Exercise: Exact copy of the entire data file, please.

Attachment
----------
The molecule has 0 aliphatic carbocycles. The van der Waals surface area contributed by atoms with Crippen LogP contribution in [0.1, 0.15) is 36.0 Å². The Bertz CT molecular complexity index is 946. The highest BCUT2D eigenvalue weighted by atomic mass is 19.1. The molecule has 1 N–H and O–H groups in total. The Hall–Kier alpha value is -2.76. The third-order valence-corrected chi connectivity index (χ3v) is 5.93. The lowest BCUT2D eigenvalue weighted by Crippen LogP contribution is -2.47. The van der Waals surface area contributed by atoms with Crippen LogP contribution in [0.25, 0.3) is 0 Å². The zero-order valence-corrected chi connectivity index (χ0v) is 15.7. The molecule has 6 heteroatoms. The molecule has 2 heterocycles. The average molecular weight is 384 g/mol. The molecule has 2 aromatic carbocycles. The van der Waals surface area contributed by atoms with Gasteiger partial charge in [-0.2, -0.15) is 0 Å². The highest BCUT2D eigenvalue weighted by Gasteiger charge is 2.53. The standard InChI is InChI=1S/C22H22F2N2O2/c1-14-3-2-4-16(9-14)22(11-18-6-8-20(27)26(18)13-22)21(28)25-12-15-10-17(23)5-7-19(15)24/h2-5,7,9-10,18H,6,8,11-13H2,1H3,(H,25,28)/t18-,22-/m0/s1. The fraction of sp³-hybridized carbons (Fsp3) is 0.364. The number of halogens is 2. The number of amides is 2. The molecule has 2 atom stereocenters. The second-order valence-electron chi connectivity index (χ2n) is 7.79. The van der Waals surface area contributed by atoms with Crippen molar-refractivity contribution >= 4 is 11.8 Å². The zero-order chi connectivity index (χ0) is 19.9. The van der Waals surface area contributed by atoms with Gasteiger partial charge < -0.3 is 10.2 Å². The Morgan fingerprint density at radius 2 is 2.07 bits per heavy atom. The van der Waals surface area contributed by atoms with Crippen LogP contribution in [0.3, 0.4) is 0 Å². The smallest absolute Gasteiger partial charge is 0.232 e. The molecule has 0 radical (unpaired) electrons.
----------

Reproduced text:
The molecule has 0 aliphatic carbocycles. The van der Waals surface area contributed by atoms with Crippen LogP contribution in [0.1, 0.15) is 36.0 Å². The Bertz CT molecular complexity index is 946. The highest BCUT2D eigenvalue weighted by atomic mass is 19.1. The molecule has 1 N–H and O–H groups in total. The Hall–Kier alpha value is -2.76. The third-order valence-corrected chi connectivity index (χ3v) is 5.93. The lowest BCUT2D eigenvalue weighted by Crippen LogP contribution is -2.47. The van der Waals surface area contributed by atoms with Crippen LogP contribution in [0.25, 0.3) is 0 Å². The zero-order valence-corrected chi connectivity index (χ0v) is 15.7. The molecule has 6 heteroatoms. The molecule has 2 heterocycles. The average molecular weight is 384 g/mol. The molecule has 2 aromatic carbocycles. The van der Waals surface area contributed by atoms with Gasteiger partial charge in [-0.2, -0.15) is 0 Å². The highest BCUT2D eigenvalue weighted by Gasteiger charge is 2.53. The standard InChI is InChI=1S/C22H22F2N2O2/c1-14-3-2-4-16(9-14)22(11-18-6-8-20(27)26(18)13-22)21(28)25-12-15-10-17(23)5-7-19(15)24/h2-5,7,9-10,18H,6,8,11-13H2,1H3,(H,25,28)/t18-,22-/m0/s1. The fraction of sp³-hybridized carbons (Fsp3) is 0.364. The number of halogens is 2. The number of amides is 2. The molecule has 2 atom stereocenters. The second-order valence-electron chi connectivity index (χ2n) is 7.79. The van der Waals surface area contributed by atoms with Crippen molar-refractivity contribution >= 4 is 11.8 Å². The zero-order chi connectivity index (χ0) is 19.9. The van der Waals surface area contributed by atoms with Gasteiger partial charge < -0.3 is 10.2 Å². The Morgan fingerprint density at radius 2 is 2.07 bits per heavy atom. The van der Waals surface area contributed by atoms with Crippen LogP contribution in [0.3, 0.4) is 0 Å². The smallest absolute Gasteiger partial charge is 0.232 e. The molecule has 0 radical (unpaired) electrons.